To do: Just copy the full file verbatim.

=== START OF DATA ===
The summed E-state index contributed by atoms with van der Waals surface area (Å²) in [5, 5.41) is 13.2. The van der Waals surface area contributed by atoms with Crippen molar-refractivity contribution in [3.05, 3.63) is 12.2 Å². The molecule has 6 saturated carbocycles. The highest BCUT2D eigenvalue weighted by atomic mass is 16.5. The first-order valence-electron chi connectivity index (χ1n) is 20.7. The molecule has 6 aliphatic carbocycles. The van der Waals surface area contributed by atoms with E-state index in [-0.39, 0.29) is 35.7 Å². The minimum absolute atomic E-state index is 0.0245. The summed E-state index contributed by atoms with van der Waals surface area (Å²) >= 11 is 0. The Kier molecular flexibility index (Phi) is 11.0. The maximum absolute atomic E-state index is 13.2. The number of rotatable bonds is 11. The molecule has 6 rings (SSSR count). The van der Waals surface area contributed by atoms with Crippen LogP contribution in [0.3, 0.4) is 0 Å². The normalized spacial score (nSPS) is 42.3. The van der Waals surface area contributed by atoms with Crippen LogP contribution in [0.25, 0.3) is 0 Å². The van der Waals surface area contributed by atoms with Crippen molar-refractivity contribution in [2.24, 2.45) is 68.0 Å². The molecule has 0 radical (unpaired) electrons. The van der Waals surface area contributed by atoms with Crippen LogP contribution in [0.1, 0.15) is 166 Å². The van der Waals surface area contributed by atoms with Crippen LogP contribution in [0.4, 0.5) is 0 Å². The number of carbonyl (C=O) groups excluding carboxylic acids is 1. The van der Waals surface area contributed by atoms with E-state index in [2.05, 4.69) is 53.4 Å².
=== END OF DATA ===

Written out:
The summed E-state index contributed by atoms with van der Waals surface area (Å²) in [5, 5.41) is 13.2. The van der Waals surface area contributed by atoms with Crippen molar-refractivity contribution in [3.05, 3.63) is 12.2 Å². The molecule has 6 saturated carbocycles. The highest BCUT2D eigenvalue weighted by atomic mass is 16.5. The first-order valence-electron chi connectivity index (χ1n) is 20.7. The molecule has 6 aliphatic carbocycles. The van der Waals surface area contributed by atoms with E-state index in [-0.39, 0.29) is 35.7 Å². The minimum absolute atomic E-state index is 0.0245. The summed E-state index contributed by atoms with van der Waals surface area (Å²) >= 11 is 0. The Kier molecular flexibility index (Phi) is 11.0. The maximum absolute atomic E-state index is 13.2. The number of rotatable bonds is 11. The molecule has 6 rings (SSSR count). The van der Waals surface area contributed by atoms with Crippen LogP contribution in [0.3, 0.4) is 0 Å². The normalized spacial score (nSPS) is 42.3. The van der Waals surface area contributed by atoms with Crippen LogP contribution in [0.25, 0.3) is 0 Å². The van der Waals surface area contributed by atoms with Crippen molar-refractivity contribution in [2.24, 2.45) is 68.0 Å². The molecule has 0 radical (unpaired) electrons. The van der Waals surface area contributed by atoms with Crippen LogP contribution in [0.1, 0.15) is 166 Å². The van der Waals surface area contributed by atoms with Crippen LogP contribution in [0.4, 0.5) is 0 Å². The number of carbonyl (C=O) groups excluding carboxylic acids is 1. The van der Waals surface area contributed by atoms with E-state index in [2.05, 4.69) is 53.4 Å².